Navigating your community’s unique needs requires insight and empathy. Nonprofit audience personas are invaluable tools in this journey. They offer a deeper understanding of the diverse individuals that make up your community.
Nonprofit audience personas act as a compass, bringing clarity and focus to nonprofit marketing efforts. In this guide, we’ll cover how to create audience personas and use them as a catalyst for greater community engagement.
What is a Nonprofit Audience Persona?
A nonprofit audience persona is a semi-fictional profile that represents key segments of the community you serve. Nonprofit audience personas help you understand the demographics and behavior of your members, donors, and volunteers. You can use these details to craft and segment your marketing efforts so they resonate with your community.
You may have heard them referred to by different names, such as “buyer personas”, “customer personas”, “marketing personas”, or “target personas”. While the terminology may vary, the outcome is the same: audience personas help you craft relevant messaging, attract the right people, and encourage them to act.
They have become an indispensable tool for organizations wanting to supercharge their outreach. Audience personas help nonprofits:
- Understand Community Members: Every community has unique needs and desires. Audience personas provide insight into the challenges, aspirations, and interests of your community members so you can create customized programming.
- Tailor Communication: With a deeper understanding of your audience, communication becomes more precise. Instead of generic messaging, you can craft targeted content that speaks directly to the hearts of your members, donors, and volunteers.
- Enhance Engagement: By recognizing the unique nuances of different segments within your community, you can develop programs that resonate. Members are more likely to engage with programs they’re passionate about.
- Allocate Resources Wisely: When you understand your community's needs, you can make informed decisions about where to invest your resources for the greatest impact.
Every nonprofit has unique needs and community members. Differentiating between the types of audience personas can significantly impact your community outreach. Let’s explore the three primary nonprofit audience personas: member personas, donor personas, and volunteer personas.
Member personas provide insight into the demographics and behavior of your members. Creating detailed member personas ensures your marketing and programs resonate, leading to higher engagement and satisfaction. This category can be further broken down into individual member personas and family personas.
Individual Member Personas: Focus on the needs and preferences of individual members. Are they seeking personal development, fitness, or social interaction? Understanding their motivation and demographics helps tailor programs to meet their needs.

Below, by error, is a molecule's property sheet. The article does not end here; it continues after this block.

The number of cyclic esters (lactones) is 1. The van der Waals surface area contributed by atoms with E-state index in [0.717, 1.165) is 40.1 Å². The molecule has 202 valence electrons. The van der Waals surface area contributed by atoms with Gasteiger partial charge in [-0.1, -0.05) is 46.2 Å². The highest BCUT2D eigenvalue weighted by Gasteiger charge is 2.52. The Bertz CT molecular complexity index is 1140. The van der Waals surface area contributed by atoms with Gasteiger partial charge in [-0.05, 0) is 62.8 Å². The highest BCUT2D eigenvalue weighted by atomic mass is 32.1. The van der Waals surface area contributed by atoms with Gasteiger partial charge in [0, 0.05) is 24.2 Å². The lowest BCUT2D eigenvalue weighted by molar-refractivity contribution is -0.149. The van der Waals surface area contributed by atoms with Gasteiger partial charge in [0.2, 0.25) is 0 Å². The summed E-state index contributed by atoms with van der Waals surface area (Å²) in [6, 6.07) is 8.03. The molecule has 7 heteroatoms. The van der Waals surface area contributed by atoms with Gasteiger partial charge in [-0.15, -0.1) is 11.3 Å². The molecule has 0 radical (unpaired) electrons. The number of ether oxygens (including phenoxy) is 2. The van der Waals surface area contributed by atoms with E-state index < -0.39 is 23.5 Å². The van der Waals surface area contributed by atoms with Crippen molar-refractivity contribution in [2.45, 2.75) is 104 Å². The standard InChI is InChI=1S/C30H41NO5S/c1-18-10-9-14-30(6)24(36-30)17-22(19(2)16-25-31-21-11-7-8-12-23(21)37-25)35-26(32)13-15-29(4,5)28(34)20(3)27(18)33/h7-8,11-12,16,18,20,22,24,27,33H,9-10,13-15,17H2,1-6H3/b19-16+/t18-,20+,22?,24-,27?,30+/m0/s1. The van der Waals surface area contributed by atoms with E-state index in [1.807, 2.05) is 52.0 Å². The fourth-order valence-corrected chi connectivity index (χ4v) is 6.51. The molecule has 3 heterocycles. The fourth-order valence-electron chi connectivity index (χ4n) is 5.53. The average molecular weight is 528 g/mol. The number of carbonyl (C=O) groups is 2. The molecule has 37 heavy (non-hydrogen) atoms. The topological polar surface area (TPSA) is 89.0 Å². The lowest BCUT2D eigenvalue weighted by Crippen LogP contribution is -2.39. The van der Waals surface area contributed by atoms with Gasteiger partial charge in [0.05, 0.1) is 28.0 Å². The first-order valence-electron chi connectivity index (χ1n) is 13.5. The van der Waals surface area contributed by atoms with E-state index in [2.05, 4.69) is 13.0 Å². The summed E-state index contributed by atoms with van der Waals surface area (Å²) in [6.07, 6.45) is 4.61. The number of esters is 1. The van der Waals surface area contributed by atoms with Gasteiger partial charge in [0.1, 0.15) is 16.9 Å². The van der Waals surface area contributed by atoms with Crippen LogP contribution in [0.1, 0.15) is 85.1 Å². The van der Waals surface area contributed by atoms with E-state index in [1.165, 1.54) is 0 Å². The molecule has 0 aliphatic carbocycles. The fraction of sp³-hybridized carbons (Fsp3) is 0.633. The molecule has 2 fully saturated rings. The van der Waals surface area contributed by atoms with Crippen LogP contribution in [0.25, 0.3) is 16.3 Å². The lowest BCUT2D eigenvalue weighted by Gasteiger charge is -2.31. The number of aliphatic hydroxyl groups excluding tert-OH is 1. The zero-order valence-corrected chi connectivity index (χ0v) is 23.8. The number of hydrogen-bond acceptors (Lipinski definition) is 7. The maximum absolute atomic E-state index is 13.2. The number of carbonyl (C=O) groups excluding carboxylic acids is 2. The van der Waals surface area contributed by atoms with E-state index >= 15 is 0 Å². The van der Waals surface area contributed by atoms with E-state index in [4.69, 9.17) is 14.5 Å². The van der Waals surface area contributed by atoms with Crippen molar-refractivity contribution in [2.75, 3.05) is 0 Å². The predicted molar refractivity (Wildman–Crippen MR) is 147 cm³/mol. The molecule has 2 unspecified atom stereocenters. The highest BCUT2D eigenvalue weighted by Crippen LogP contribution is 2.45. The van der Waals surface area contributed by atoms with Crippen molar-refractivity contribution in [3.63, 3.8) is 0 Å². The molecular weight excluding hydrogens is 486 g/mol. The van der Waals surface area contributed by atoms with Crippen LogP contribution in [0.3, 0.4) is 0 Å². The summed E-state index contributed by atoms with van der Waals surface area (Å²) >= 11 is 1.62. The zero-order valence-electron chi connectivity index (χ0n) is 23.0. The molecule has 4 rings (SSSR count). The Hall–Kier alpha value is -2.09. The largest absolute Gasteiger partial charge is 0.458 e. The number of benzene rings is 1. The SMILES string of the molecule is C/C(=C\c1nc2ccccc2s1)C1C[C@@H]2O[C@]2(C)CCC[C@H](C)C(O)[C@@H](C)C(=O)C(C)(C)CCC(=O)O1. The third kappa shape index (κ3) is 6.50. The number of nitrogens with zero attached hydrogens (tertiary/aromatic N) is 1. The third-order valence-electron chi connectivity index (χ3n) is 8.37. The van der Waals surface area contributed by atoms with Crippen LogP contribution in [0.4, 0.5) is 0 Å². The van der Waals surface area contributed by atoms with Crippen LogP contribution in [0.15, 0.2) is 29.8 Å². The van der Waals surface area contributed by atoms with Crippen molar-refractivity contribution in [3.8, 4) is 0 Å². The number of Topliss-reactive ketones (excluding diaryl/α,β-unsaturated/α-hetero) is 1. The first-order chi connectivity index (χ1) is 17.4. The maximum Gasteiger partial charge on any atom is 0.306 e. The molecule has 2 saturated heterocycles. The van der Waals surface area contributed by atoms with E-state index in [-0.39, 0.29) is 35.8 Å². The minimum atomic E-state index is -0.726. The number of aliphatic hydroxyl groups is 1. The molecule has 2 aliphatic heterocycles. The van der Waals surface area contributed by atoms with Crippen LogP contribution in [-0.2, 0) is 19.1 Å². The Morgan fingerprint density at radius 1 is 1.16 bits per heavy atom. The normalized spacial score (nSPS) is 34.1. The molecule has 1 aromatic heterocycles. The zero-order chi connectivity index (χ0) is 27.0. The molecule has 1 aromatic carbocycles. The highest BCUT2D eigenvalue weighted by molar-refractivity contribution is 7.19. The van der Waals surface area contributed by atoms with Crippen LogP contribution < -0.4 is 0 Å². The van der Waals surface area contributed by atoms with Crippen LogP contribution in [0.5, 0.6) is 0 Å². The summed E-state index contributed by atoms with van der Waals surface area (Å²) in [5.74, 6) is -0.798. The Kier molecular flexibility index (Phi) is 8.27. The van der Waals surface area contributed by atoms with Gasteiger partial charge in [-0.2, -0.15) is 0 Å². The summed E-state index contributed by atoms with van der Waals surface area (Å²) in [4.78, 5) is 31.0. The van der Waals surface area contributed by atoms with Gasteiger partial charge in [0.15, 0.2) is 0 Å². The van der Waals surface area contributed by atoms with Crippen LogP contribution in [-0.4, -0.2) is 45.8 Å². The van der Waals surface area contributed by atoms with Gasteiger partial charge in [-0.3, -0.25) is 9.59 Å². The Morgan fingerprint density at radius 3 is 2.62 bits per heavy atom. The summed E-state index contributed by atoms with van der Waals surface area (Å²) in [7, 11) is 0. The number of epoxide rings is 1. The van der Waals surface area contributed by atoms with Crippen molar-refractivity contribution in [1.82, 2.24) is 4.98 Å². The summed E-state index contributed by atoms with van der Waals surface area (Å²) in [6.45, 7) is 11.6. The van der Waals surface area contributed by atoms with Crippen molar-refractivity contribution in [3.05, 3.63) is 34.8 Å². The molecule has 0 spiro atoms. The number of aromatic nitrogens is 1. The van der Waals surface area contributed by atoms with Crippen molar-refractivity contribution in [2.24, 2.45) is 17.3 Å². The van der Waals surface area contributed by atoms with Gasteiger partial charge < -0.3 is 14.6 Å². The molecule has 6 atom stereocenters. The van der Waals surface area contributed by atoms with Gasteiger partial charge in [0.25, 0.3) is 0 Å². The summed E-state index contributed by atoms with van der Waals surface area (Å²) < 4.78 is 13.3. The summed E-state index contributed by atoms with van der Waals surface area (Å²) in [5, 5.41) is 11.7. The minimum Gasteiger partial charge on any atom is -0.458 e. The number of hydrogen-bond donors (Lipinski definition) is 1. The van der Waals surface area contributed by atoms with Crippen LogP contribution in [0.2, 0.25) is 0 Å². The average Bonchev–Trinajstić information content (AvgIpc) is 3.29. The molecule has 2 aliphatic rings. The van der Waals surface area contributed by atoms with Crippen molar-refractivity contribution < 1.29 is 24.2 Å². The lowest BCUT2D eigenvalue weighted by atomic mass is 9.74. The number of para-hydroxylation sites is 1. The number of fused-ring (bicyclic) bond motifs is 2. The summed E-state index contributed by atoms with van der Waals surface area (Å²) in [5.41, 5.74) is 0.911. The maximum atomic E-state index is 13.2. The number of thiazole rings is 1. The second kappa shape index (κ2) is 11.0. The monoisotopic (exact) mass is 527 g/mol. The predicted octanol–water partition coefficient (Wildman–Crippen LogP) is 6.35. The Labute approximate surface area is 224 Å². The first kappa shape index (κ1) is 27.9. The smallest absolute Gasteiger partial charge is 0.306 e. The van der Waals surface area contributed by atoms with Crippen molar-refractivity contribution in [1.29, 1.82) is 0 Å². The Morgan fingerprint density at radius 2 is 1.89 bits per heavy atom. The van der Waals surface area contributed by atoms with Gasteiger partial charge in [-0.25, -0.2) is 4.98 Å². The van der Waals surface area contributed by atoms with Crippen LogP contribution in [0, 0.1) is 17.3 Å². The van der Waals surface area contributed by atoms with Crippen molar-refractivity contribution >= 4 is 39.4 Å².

Family Personas: Tailoring experiences for families requires a different lens. While an individual may be looking for personal growth opportunities, families may be more interested in programs that benefit their children. What does a fulfilling experience look like for family units at your organization?
Donors play a pivotal role in nonprofit growth. Donor personas represent individuals or entities that have the potential to financially support your cause. They act as a compass while fundraising, guiding you in understanding donor behavior and preferences. Are they driven by a deep alignment with your cause, the practical aspects of tax benefits, or a personal relationship with your organization?
Beyond motivations, personas also shed light on donor giving patterns and preferred communication channels. Some may favor digital updates and online giving, while others may appreciate a more personal touch through calls or handwritten notes. Recognizing what motivates potential donors, their giving habits, and their connection to your mission can foster stronger donor relationships.
Your donor base can be further broken down into three types of donors:
- One-time donors who may have given once or twice to your organization
- Recurring donors who give regularly and are some of your most loyal supporters
- Large donors who have given significant donations
Volunteers are the backbone of many nonprofit initiatives. They provide invaluable support, passion, and commitment to your programs. However, their availability and interests can vary as widely as the programs you offer. With volunteer personas, you can align their skills and enthusiasm with the right volunteer opportunities.